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This is a Grouping: Defined-Moving, Balanced, Numerical Distribution game.
The game scenario establishes that five paralegals manuscripts are assigned to three different cases:
From the game scenario, the five paralegals must each be assigned to exactly one case each, and each case must be assigned at least one paralegal. This arrangement creates two unfixed numerical distributions of the 5 paralegals into the 3 cases:
Because all five paralegals are assigned, the game is Defined. But, because the number of paralegals assigned to each case is uncertain, the game is Moving. Because there are five paralegals and five positions for them, the game is Balanced.
With the basic structure in place, let us now turn to the rules.
The first rule establishes a relationship that is best represented by a double-arrow:
Accordingly, either F is assigned to Raimes and K is assigned to Thompson, or both are not assigned to those cases. You could also draw the contrapositive of this double-arrow, although it is inherent within the double-arrow and thus unnecessary. That representation would be:
The second rule states that either F is the sole paralegal assigned to his case, or that G is the sole paralegal assigned to her case, but that both instances cannot occur. Thus, in every solution to the game, exactly one of F and G will be the sole paralegal assigned to a case. Other paralegals could be the sole paralegal assigned to a case, a circumstance we will address shortly.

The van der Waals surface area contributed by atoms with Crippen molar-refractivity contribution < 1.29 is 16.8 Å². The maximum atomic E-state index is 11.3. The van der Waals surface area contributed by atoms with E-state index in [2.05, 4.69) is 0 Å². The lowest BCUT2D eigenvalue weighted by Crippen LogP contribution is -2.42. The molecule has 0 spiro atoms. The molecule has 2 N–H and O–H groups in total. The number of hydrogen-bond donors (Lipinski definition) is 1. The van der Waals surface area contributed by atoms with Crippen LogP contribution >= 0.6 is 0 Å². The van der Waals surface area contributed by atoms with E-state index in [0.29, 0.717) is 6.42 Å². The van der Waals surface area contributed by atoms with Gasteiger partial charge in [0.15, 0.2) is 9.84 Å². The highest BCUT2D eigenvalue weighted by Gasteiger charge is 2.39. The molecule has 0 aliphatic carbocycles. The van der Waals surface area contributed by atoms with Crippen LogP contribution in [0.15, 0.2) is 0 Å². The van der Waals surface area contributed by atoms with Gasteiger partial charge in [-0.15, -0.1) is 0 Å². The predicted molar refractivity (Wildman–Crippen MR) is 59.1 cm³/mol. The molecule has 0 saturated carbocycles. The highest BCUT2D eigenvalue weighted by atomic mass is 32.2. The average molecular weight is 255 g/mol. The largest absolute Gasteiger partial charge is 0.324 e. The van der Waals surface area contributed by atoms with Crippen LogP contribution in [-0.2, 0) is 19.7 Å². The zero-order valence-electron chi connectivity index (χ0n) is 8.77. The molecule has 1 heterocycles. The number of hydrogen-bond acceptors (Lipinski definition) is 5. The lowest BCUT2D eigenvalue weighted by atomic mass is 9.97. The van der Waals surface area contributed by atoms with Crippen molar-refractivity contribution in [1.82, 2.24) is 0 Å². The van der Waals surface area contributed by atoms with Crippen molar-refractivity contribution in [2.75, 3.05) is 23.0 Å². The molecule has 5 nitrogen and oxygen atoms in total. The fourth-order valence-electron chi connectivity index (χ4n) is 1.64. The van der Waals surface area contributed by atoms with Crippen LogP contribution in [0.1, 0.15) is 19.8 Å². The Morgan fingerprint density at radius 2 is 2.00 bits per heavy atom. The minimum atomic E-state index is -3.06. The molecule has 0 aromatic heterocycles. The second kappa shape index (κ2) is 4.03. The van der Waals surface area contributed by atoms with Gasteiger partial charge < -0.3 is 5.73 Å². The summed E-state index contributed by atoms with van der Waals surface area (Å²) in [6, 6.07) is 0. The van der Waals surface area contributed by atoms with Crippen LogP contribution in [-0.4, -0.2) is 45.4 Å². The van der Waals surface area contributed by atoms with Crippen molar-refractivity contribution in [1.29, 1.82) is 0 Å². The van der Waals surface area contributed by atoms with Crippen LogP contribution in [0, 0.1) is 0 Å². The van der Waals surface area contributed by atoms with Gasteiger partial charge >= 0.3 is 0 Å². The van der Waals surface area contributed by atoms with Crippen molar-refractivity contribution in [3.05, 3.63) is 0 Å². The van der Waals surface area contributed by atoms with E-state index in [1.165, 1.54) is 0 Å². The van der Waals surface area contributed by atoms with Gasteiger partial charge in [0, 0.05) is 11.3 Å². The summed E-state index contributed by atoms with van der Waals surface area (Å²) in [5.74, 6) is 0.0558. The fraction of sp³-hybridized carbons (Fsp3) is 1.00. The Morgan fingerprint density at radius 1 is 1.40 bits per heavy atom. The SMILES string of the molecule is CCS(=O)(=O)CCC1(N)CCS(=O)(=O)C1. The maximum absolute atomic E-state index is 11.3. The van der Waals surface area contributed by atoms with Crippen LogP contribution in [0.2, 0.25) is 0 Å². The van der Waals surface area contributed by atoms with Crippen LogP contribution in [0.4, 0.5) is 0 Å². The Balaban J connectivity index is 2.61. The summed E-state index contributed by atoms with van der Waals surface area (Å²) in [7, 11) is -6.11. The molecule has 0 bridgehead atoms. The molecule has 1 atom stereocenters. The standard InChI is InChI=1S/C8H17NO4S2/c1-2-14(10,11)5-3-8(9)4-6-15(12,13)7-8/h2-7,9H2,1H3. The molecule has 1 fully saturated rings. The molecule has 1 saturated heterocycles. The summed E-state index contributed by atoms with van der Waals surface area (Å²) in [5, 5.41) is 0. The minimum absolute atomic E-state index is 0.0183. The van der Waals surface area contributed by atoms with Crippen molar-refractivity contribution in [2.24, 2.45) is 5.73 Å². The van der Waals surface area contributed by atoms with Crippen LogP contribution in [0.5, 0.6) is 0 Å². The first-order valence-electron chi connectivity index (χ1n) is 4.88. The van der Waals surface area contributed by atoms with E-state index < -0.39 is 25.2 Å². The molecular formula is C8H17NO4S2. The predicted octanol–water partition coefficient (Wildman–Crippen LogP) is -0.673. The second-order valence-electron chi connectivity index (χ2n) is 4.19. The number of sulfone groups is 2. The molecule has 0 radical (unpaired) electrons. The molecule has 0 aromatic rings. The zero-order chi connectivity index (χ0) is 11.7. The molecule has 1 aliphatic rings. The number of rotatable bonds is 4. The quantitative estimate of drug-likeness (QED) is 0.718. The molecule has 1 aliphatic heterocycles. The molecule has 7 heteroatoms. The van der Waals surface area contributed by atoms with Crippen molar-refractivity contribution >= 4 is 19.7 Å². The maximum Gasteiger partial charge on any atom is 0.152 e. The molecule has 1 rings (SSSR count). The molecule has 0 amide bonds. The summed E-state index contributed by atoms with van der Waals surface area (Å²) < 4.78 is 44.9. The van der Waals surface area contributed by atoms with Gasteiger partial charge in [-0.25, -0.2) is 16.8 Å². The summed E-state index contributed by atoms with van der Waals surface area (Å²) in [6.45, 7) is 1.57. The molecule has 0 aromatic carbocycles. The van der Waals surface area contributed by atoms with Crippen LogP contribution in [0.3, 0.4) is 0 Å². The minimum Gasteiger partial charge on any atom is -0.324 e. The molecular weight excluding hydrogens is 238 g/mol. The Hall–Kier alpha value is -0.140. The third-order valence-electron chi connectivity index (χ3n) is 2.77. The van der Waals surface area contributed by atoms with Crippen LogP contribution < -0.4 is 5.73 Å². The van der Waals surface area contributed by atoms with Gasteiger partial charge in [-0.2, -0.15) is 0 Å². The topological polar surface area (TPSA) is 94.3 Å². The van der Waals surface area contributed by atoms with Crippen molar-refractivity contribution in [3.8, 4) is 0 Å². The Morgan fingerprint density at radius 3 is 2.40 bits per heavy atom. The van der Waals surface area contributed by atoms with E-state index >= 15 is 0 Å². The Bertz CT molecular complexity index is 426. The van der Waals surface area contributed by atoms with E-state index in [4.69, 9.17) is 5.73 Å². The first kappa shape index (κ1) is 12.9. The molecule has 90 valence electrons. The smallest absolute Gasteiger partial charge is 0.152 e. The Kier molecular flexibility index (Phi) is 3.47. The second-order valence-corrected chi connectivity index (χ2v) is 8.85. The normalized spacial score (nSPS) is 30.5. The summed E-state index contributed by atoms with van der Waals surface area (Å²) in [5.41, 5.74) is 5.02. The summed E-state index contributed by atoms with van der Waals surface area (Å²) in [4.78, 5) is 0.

This rule is ultimately two rules in one so to fully represent it, we need two diagrams: One to show that one of F and G must be the sole paralegal assigned to a case:
and one to show that you cannot have both F and G as the sole paralegals assigned to a case:
This rule has a significant impact on the two numerical distributions that are possible in the game, and thus it can be even better represented by combining it with our two possible distributions:
- In the 3-1-1 distribution, either F or G is the paralegal assigned to exactly one of the cases with just one paralegal, and the other is assigned to the case with three paralegals. The other case with a single paralegal must be assigned to H, K, or L:
- Out of H, K, and L, one is assigned to a case with just one paralegal, and the other two are assigned to a case with three paralegals.
In the 2-2-1 distribution, F or G is the paralegal assigned to the case with just one paralegal: